[From Bill Powers (941209.0715 MST)]
Jeff Vancouver (941208) --
That is, the experience of a chill only makes sense if we understand
that the perceptual signal of the temperature system is compared again
the reference signal (which the immune system set to a higher than
normal level). Thus, the subjective experience is of the ERROR signal,
not the perceptual signal. I thought we did not experience
(consciously) error signals.
So did I, and I'm still not sure how to deal with situations like this.
For a lot of general reasons I have assumed that we consciously
experience only perceptual signals -- that is signals that are part of
the input side of control processes. But this really is an assumption,
not a fact. I don't know of any way to test it directly but to induce
neural signals in various pathways (short-circuiting the signals to
prevent their getting into different pathways) and see whether the owner
Under this assumption, we are forced to make more assumptions to explain
certain subjective phenomena. This is how the "imagination connection"
was born. If we can't experience anything but upgoing signals, how can
we ever know of an intention without carrying it out? The only way left
is to route a copy of a downgoing reference signal back into the upgoing
pathways, the only ones assumed to be associated with consciousness. As
it happens this has some nice side-effects, such as making sure that the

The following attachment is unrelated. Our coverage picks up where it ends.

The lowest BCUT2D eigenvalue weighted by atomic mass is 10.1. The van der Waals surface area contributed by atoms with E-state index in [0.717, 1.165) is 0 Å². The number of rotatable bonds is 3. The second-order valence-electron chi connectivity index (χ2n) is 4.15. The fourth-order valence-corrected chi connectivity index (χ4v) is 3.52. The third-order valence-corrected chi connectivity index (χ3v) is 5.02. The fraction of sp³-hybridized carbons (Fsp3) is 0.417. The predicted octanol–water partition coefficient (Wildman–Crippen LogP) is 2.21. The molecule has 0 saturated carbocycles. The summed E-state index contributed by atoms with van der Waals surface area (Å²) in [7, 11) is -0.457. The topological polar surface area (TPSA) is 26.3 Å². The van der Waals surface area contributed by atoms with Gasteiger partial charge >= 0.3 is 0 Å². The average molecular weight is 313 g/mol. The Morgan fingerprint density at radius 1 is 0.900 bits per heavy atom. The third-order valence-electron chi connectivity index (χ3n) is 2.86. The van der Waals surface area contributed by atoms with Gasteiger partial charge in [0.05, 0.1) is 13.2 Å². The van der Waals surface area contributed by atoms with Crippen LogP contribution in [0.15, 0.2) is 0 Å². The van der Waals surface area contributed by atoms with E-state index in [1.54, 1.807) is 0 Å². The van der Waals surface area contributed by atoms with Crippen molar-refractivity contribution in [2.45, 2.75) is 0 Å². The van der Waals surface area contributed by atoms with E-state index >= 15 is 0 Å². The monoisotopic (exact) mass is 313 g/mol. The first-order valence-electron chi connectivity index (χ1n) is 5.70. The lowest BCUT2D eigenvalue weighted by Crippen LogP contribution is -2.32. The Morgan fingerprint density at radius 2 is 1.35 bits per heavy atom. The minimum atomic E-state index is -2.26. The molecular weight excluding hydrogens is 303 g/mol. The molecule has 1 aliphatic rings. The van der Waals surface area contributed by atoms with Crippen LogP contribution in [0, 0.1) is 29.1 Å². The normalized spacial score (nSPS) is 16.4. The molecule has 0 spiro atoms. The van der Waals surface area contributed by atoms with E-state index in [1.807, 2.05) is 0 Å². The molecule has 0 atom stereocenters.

signals are put through the same interpretive functions that are used
when the reference signal is used in the normal way to tell lower
systems what perceptions to produce. So the added assumption we are
forced to make reveals a problem we had not noticed, and solves it at
the same time. That gives some added credibility to the first
assumption. Another unnoticed problem that is solved is how we can
imagine doing something without actually doing it -- how we can plan
actions without the plan immediately turning into actions.
Also, the assumption that we experience only upgoing signals leads us to
understand certain things in a new way that turns out to make sense.
Consider the sense of "effort." When we exert a lot of effort, we think
of the effort as an output: it's as though we are sensing what we are
doing to the world outside. But we have assumed that we can't experience
outgoing effects or the signals that cause them (except in imagination).
So the sense of effort must come from sensory receptors, and sure
enough, there are multitudes of receptors of the right kind. Sensory
signals arise from tendon receptors and stretch receptors in muscles and
skin pressure receptors and joint pressure and angle receptors, all of
which monitor the _consequences_ of outgoing neural signals and muscle
contractions. So when we pick up a "heavy" object, attributing the
heaviness to the object, we are really sensing the kinesthetic
consequences of attempting to pick it up. Now we can explain certain
illusions and aftereffects, and also why we experience unexpected
heaviness when we try to pick up something that we know to be light, but
which happens to be nailed to the floor. We can also explain why loss of
kinesthetic sensations leads to feeling paralyzed even though the